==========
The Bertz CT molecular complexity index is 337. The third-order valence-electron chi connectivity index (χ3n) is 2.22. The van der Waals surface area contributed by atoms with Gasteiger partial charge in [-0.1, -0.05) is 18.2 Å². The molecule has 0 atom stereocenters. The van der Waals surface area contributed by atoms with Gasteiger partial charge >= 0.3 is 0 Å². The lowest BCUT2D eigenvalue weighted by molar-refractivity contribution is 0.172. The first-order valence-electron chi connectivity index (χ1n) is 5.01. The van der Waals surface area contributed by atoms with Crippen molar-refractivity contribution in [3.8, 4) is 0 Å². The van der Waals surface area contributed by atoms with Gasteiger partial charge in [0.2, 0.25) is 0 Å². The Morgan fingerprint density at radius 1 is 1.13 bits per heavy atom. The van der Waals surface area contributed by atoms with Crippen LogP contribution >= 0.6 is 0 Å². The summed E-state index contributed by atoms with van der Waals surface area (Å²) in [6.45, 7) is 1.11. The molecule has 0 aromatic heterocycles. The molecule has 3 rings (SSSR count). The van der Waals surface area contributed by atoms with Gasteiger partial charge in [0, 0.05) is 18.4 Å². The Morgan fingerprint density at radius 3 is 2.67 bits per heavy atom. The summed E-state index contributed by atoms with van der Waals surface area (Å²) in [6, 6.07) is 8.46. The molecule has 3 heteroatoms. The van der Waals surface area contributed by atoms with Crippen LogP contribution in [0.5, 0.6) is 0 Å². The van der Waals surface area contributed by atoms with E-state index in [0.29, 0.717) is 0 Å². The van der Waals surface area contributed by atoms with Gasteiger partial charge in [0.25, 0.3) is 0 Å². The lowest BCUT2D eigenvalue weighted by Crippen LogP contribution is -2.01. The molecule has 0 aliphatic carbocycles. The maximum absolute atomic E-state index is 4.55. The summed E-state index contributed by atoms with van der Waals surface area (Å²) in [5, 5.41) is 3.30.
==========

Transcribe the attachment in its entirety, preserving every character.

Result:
The Bertz CT molecular complexity index is 337. The third-order valence-electron chi connectivity index (χ3n) is 2.22. The van der Waals surface area contributed by atoms with Gasteiger partial charge in [-0.1, -0.05) is 18.2 Å². The molecule has 0 atom stereocenters. The van der Waals surface area contributed by atoms with Gasteiger partial charge >= 0.3 is 0 Å². The lowest BCUT2D eigenvalue weighted by molar-refractivity contribution is 0.172. The first-order valence-electron chi connectivity index (χ1n) is 5.01. The van der Waals surface area contributed by atoms with Crippen molar-refractivity contribution in [3.8, 4) is 0 Å². The van der Waals surface area contributed by atoms with Gasteiger partial charge in [0.2, 0.25) is 0 Å². The Morgan fingerprint density at radius 1 is 1.13 bits per heavy atom. The van der Waals surface area contributed by atoms with Crippen LogP contribution >= 0.6 is 0 Å². The summed E-state index contributed by atoms with van der Waals surface area (Å²) in [6.45, 7) is 1.11. The molecule has 0 aromatic heterocycles. The molecule has 3 rings (SSSR count). The van der Waals surface area contributed by atoms with Gasteiger partial charge in [0, 0.05) is 18.4 Å². The Morgan fingerprint density at radius 3 is 2.67 bits per heavy atom. The summed E-state index contributed by atoms with van der Waals surface area (Å²) in [6, 6.07) is 8.46. The molecule has 3 heteroatoms. The van der Waals surface area contributed by atoms with Crippen LogP contribution in [0.5, 0.6) is 0 Å². The van der Waals surface area contributed by atoms with E-state index in [0.29, 0.717) is 0 Å². The van der Waals surface area contributed by atoms with Gasteiger partial charge in [0.25, 0.3) is 0 Å². The lowest BCUT2D eigenvalue weighted by Crippen LogP contribution is -2.01. The molecule has 0 aliphatic carbocycles. The maximum absolute atomic E-state index is 4.55. The summed E-state index contributed by atoms with van der Waals surface area (Å²) in [5, 5.41) is 3.30.